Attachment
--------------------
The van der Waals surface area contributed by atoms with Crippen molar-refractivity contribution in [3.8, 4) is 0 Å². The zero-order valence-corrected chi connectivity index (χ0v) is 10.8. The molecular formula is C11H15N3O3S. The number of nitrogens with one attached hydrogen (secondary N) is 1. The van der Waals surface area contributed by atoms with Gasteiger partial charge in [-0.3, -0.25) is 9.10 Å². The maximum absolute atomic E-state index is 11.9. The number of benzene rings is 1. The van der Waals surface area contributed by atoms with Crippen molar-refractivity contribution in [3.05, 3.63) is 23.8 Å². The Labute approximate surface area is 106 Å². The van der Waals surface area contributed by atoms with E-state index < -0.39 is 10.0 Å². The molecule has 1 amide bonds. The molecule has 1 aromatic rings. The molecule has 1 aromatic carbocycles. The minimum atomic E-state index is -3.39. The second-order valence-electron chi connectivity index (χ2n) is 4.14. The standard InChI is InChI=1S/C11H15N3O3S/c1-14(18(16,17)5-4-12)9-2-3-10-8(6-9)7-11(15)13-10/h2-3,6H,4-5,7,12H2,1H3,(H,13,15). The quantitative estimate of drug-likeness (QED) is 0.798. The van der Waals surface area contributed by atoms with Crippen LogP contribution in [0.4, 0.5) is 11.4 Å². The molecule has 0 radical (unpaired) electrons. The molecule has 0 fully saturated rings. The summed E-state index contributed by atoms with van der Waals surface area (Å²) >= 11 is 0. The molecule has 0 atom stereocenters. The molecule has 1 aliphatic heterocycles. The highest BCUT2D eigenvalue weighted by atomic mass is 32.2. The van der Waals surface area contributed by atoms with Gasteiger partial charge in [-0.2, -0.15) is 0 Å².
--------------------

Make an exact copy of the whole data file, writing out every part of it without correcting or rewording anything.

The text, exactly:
The van der Waals surface area contributed by atoms with Crippen molar-refractivity contribution in [3.8, 4) is 0 Å². The zero-order valence-corrected chi connectivity index (χ0v) is 10.8. The molecular formula is C11H15N3O3S. The number of nitrogens with one attached hydrogen (secondary N) is 1. The van der Waals surface area contributed by atoms with Gasteiger partial charge in [-0.3, -0.25) is 9.10 Å². The maximum absolute atomic E-state index is 11.9. The number of benzene rings is 1. The van der Waals surface area contributed by atoms with Crippen molar-refractivity contribution in [3.05, 3.63) is 23.8 Å². The Labute approximate surface area is 106 Å². The van der Waals surface area contributed by atoms with E-state index < -0.39 is 10.0 Å². The molecule has 1 amide bonds. The molecule has 1 aromatic rings. The molecule has 1 aromatic carbocycles. The minimum atomic E-state index is -3.39. The second-order valence-electron chi connectivity index (χ2n) is 4.14. The standard InChI is InChI=1S/C11H15N3O3S/c1-14(18(16,17)5-4-12)9-2-3-10-8(6-9)7-11(15)13-10/h2-3,6H,4-5,7,12H2,1H3,(H,13,15). The quantitative estimate of drug-likeness (QED) is 0.798. The van der Waals surface area contributed by atoms with Crippen LogP contribution in [0.4, 0.5) is 11.4 Å². The molecule has 0 radical (unpaired) electrons. The molecule has 0 fully saturated rings. The summed E-state index contributed by atoms with van der Waals surface area (Å²) >= 11 is 0. The molecule has 0 atom stereocenters. The molecule has 1 aliphatic heterocycles. The highest BCUT2D eigenvalue weighted by atomic mass is 32.2. The van der Waals surface area contributed by atoms with Gasteiger partial charge in [-0.2, -0.15) is 0 Å².